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Bear Poaching Statistics


Distribution of Asian bear species. (Source: TRAFFIC)

Several species of bears in Asia and North America are subject to illegal hunting, although poaching in North America is rare. The bears may be killed for their claws, skin, ans other trophies; for their meat, particularly their paws; or for specific organs used in traditional Chinese medicine. Not all species of bears are critically endangered, however every species is given some level of protection under CITES international commercial trade. Where populations are strongest and hunting and poaching well-regulated, select populations of specific bear species may be exempted from commercial trade protections. Notably, populations of brown bear and black bear in North America are given limited Appendix II protections and domestic hunting is legalized in some states. In many Southeast Asian countries the hunting or domestic trade in the parts of native bear species is illegal, but there is little enforcement and has resulted in high levels of bear poaching. At an international level, Asian black bear, sun bear, and sloth bear populations are given the highest protections prohibiting international trade.

In Asia, live bears are illegally caught and sold to consumers as pets or to bear bile farms that regularly harvest a small amount of fluid from the gallbladder. Bile harvesting of an individual bear can last decades and requires them to be kept in captivity where they often live in small cages. Their bile is sold to the folk medicine industry due to its purported medicinal effects. As of 2016, the top bear bile farming countries of China, Japan, South Korea, and Vietnam were estimated to have over 20,000 bears in bile farms (page 2). China, South Korea, and Vietnam have traditionally been the largest markets for bear products (page 6), but many countries are consumers or part of the supply chain (pages 17, 20), including North Korea (page 20).

Around 2016 South Korea and Vietnam began to phase out their bear bile farms in accordance with a 2012 IUCN Resolution (direct link), beginning with South Korea’s sterilization of bears in captivity (page 1). In a further sign of progress in reducing demand for illicit products, an earlier survey suggested that Vietnam’s consumption of bile products had dropped by 61% from 2009 to 2014 (page 6). Bear products are regulated in Japan and China, but China produces and exports pharmaceutical products (pages 7-8) to Southeast Asia despite international controls. China has been, and remains, an entrepôt for grey-market trafficked wildlife parts and a hub of pharmaceutical manufacturing supplying the folk medicine practitioners of Southeast Asia (pages 8, 19).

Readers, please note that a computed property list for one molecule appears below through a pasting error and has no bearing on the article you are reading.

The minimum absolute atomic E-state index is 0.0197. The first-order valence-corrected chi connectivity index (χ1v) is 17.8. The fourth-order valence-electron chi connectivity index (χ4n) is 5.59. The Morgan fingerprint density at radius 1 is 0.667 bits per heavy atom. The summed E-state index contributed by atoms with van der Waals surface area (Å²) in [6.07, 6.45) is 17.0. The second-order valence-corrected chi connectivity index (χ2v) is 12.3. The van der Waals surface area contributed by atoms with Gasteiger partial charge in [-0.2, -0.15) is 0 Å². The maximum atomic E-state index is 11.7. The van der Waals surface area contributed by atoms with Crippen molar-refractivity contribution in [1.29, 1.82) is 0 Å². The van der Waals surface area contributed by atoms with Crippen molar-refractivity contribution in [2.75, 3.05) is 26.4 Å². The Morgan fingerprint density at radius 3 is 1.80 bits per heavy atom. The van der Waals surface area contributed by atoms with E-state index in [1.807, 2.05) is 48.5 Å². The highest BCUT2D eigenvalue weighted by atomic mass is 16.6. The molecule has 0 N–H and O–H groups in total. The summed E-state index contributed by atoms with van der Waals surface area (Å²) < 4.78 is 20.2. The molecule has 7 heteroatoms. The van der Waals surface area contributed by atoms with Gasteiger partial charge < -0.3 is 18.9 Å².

For more on bear poaching, farming, and demand in Asia see Buyers of Bear Parts ►


The data below reflects the number of incidences where foreign or domestic border control or customs officials seized bears or bear parts being illegally trafficked. Not all Asian countries report seizures relating to the bear trade, and some reports came from seizures made at destination countries. Additionally there are gaps in the data where countries failed to make any seizures, in spite of known illegal wildlife trafficking within or through its borders.

A total of 694 seizures (page 14) relating to the Asian illegal bear trade were made from 2000 through 2011. An arrest or prosecution was made in only 51 of those cases. China, Malaysia, Singapore, and Vietnam were the only countries reported to impose fines as a penalty, with the maximum fine roughly $6,320 (in 2012 dollars) (page 36).

Cambodia was listed as the point of origin (page 14) or the destination of 190 of the 694 seizures. 60 of those seizures involved the trafficking of one or more bears, either alive or dead (page 20). Similarly, China was a major country of export, but was also a destination for trafficked bear products. 145 shipments were seized relating to China. 28 of those shipments contained a total of 299 bears (page 20). A total of 434 live bears (page 19) were seized over the twelve year period, likely headed to bear bile farms. Incidents of bear poaching for their parts, as well as for the pet trade, continues today.

Number of Shipments Seized Coming From or Going to an Asian Nation (2000-2011)


2000 2001 2002 2003 2004 2005 2006 2007 2008 2009 2010 2011 Total
Total seizures each year 24 22 20 45 45 57 53 93 75 89 104 67 694
China 11 7 8 7 8 5 11 26 11 18 24 9 145
Hong Kong Data Unavailable DU DU DU 1 DU DU DU 1 2 2 DU 6
Indonesia DU 2 DU DU 2 DU DU 1 DU 3 1 2 11
India DU DU DU DU DU DU 2 5 DU 3 8 5 23
Japan 1 DU DU 2 1 1 DU 1 1 1 1 DU 9
Cambodia 3 9 6 20 22 33 24 22 13 18 10 10 190
Korea 1 DU 1 DU 2 1 2 1 1 DU 2 1 12
Laos 1 DU DU 2 1 4 2 DU 3 7 7 2 29
Myanmar (Burma) DU DU DU DU DU DU DU DU DU DU 1 1 2
Malaysia DU 1 DU 8 DU 2 1 2 8 7 2 7 38
Russia 4 1 4 5 6 6 1 12 10 2 3 5 59
Singapore DU 1 DU DU DU 1 DU 14 1 2 3 1 23
Thailand 1 DU DU 1 1 1 2 2 6 5 4 6 29
Taiwan DU 1 1 DU DU 1 1 1 1 1 3 DU 10
Vietnam 2 DU DU DU DU 2 7 6 16 20 31 18 102

Source: Brought to Bear: An Analysis of Seizures Across Asia (2000-2011) by TRAFFIC, page 14.

United States

Although Asia appears to be the largest market for bear bile, paw, and other parts the United States made 210 seizures (page 13) of shipments from Asia related to illegal bear trafficking during 2000-2011.

Historical poaching data: From 1983 through 2002 there were 8 North American brown bear (grizzly bear) deaths attributed to poaching (page 70) in the Cabinet–Yaak and Selkirk ecosystems of Idaho, Montana, Washington, and British Columbia. During the same period 14 grizzly bears were killed due to unknown human intervention where no clear proof of motive was available. These statistics are higher than the number of bears killed in self defense or as a result of legal hunting.